In addition to the graph, include a brief statement explaining the results of the regression model.Reporting the results of simple linear regressionWe found a significant relationship between income and happiness (*p* < 0.001, *R*^{2} = 0.73 ± 0.0193), with a 0.73-unit increase in reported happiness for every $10,000 increase in income.Reporting the results of multiple linear regressionIn our survey of 500 towns, we found significant relationships between the frequency of biking to work and the frequency of heart disease and the frequency of smoking and frequency of heart disease (*p* < 0 and *p* < 0.001, respectively).

Specifically we found a 0.2% decrease (± 0.0014) in the frequency of heart disease for every 1% increase in biking, and a 0.178% increase (± 0.0035) in the frequency of heart disease for every 1% increase in smoking.

**Q2) Fill appropriate debugging function into the blank space.**

- A more sophisticated debugging method is to put a call to
**browser()**in your code. This will stop execution at that point and open R’s interactive debugger. In the debugger you can run any R command to look at objects in the current environment, modify them and continue executing. - The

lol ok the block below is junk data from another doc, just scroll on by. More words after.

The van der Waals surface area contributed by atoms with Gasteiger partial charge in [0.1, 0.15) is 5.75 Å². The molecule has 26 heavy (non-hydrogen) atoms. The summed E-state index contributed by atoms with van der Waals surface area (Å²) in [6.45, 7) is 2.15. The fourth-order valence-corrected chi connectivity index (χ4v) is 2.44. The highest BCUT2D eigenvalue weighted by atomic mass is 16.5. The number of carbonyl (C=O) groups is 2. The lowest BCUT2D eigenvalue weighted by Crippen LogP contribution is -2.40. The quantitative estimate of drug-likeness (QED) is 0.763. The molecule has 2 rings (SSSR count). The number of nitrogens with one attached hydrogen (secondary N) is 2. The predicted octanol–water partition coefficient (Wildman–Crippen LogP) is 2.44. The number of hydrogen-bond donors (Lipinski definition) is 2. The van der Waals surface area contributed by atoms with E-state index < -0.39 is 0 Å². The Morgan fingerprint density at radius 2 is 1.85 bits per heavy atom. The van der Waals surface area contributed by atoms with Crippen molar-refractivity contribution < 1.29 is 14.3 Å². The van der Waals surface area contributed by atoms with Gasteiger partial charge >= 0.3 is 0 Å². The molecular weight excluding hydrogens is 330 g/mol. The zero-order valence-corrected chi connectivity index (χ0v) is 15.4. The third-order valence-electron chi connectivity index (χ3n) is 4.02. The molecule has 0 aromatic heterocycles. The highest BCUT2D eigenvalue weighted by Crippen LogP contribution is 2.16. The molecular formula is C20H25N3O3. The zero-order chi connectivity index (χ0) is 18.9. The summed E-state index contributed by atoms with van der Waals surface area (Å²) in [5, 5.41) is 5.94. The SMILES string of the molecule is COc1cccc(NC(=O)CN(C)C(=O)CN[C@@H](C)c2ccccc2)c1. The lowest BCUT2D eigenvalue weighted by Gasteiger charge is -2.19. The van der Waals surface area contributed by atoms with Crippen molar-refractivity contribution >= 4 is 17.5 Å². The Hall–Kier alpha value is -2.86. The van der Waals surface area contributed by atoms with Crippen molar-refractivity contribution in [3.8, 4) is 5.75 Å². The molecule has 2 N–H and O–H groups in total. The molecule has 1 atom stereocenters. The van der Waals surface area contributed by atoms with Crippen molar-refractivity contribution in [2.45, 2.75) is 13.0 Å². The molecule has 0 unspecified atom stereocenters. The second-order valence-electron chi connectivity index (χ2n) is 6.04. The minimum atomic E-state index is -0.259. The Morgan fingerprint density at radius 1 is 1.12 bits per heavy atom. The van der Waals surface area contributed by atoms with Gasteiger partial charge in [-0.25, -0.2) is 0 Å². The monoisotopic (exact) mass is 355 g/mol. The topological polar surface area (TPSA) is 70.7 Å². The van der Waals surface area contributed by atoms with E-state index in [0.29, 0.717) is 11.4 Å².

**traceback()**function can be used to print a summary of how your program arrived at the error. This is also called a call stack. In R this gives you each call that lead up to the error, which can be very useful for determining what lead to the error. **recover()**is not used directly, instead it is used as an error handler, by calling options(error =**recover**). You can also use other functions, such as browser() as an error handler, which will start the debugger automatically when there is an error.

**Q3) Write the code to reshape the following data first from wide to long and then long to wide. Write the name of the functions you will use.**

**Solution:**

Wide to long:

```
import pandas as pd
# Create wide dataframe
df = pd.DataFrame({'id': [1, 1, 2, 2], 'time': [1, 2, 1, 2], '*1': [5, 3, 6, 2], '*2': [6, 5, 1, 4]})
# Use pd.melt() to reshape data
df_long = pd.melt(df, id_vars=['id', 'time'], value_vars=['*1', '*2'], var_name='variable', value_name='value')
```

Long to wide:

```
# Use pd.pivot_table() to reshape data
df_wide = df_long.pivot_table(index=['id', 'time'], columns='variable', values='value')
# Reset the index
df_wide.reset_index(inplace=True)
```

**These are Advance Data Science Using R Assignment 2 Solution**